From Japanese rice traders in the 17th century, the concept of technical analysis has since then evolved, and is along with fundamental analysis the leading schools of thought when investors analyse the future direction of financial markets.
Where fundamental analysis is made by examining the key ratios of a business, technical analysis is based on historical data from charts to see where the market is heading. When making an in-depth analysis it therefore makes sense to have both methods complementing each other instead of choosing one over the other.
“We can clearly see that technical analysis is increasing in popularity.”
“We can clearly see that technical analysis is increasing in popularity. Some rely solely on technical analysis in their trading endeavours whereas others use it as a supplement to fundamental analysis. Some tend to misunderstand what it is about, but technical analysis is very simple in its core, and is all about leveraging data to strengthen one’s risk management in terms of when to enter and exit a trade.” says Kim Cramer Larsson, technical analyst at Saxo Group.
The danger of falling in love with a trade
The market is over-flooded with information and it is human behaviour to filter out the stories that we do not like and place greater confidence in the sources we like. Adding this to the common tendency that many investors tend to follow a few companies or indices very closely results in an investor being inclined to fall in love with his position.
“It is very easy to take greater and greater risk when holding a losing position. And unfortunately, this often makes us change our investment horizon when holding a losing position hoping it will bounce back tomorrow. And to avoid the negative feelings of having a losing position we often add to that position to bring down the average price and thereby the loss in percentage. These actions are driven by emotions and can be eliminated by using some of the tools available from technical analysis to set a proper stop-loss that is integral to an investor’s approach to risk management,” says Kim Cramer Larsson. He has been studying investor psychology for years and sees many people making this exact mistake.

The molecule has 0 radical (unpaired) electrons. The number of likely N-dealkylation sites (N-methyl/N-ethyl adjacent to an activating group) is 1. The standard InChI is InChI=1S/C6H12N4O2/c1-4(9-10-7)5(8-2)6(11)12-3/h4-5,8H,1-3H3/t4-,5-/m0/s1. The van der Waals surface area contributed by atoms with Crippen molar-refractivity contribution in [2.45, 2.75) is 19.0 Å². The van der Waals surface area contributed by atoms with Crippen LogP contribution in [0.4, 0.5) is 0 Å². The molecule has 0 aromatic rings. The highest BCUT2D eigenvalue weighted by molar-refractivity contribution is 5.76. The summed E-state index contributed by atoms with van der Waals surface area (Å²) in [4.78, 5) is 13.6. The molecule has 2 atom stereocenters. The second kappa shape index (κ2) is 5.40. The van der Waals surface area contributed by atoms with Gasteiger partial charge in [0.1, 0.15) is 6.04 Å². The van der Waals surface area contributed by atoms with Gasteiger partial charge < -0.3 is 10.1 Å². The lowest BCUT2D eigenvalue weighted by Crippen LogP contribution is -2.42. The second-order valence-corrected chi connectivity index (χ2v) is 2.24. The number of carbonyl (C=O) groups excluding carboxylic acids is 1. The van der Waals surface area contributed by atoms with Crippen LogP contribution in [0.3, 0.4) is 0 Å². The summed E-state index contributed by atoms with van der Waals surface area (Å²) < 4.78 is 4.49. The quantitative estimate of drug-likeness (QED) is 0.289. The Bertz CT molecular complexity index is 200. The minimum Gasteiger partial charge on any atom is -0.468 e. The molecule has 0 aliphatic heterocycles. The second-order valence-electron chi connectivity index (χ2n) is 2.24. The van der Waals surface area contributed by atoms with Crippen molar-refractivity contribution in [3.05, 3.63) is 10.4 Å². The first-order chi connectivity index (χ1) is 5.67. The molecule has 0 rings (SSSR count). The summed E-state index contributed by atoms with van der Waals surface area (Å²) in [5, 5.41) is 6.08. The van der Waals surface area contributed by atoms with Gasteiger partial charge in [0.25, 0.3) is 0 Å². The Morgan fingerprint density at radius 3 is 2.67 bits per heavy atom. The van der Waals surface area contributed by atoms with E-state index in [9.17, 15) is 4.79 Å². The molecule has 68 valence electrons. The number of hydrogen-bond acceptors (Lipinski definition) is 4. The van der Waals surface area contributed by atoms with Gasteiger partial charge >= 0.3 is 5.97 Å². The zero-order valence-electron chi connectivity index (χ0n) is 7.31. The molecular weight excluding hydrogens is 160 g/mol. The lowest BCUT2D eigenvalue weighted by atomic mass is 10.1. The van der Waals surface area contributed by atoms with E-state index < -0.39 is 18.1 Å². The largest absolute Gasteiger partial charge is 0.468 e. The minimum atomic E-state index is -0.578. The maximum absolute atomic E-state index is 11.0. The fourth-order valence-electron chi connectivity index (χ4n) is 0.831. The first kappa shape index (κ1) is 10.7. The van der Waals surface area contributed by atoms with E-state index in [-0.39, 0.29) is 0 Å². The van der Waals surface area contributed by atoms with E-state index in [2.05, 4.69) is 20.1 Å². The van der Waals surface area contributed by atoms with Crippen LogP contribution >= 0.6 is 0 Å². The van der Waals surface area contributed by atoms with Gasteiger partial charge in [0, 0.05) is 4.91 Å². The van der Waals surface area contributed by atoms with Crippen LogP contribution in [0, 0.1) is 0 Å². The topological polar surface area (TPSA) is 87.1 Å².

The importance of trends
When using technical analysis, observing trends is an important discipline. In short, a trend can be described as the general direction of the market during a specified time period. Trends can be both bullish and bearish, and the length may vary between hours and months. Utilising trends can help investors piece together a full investment overview and give indications when to invest – and when not to.
5 technical analysis tools and how to use them:
Simple Moving Average
A simple moving average is a useful tool to analyse the trend of a security since it smooths out price movements and reduces ‘noise’. It is calculated by adding the closing price of a security for a distinct amount of time – usually 20, 50 or 200 days – and then dividing this total by that same number. A shorter amount of days will lead to more volatility. When using a simple moving average, you look for the time when the two moving averages cross which is usually referred to as either a ‘death cross’ or a ‘golden cross’. While these can be used to identify an emerging trend, they are not the strongest signals as the simple moving average is a lagging indicator.
The golden cross occurs when the 50-day simple moving average crosses above a rising 200-day moving average. This is considered a sign of a bullish market and a buying indicator. Here it is exemplified by the Tesla stock, where the golden cross occurred in the beginning of 2017 marking the starting point of a positive trend in the stock price.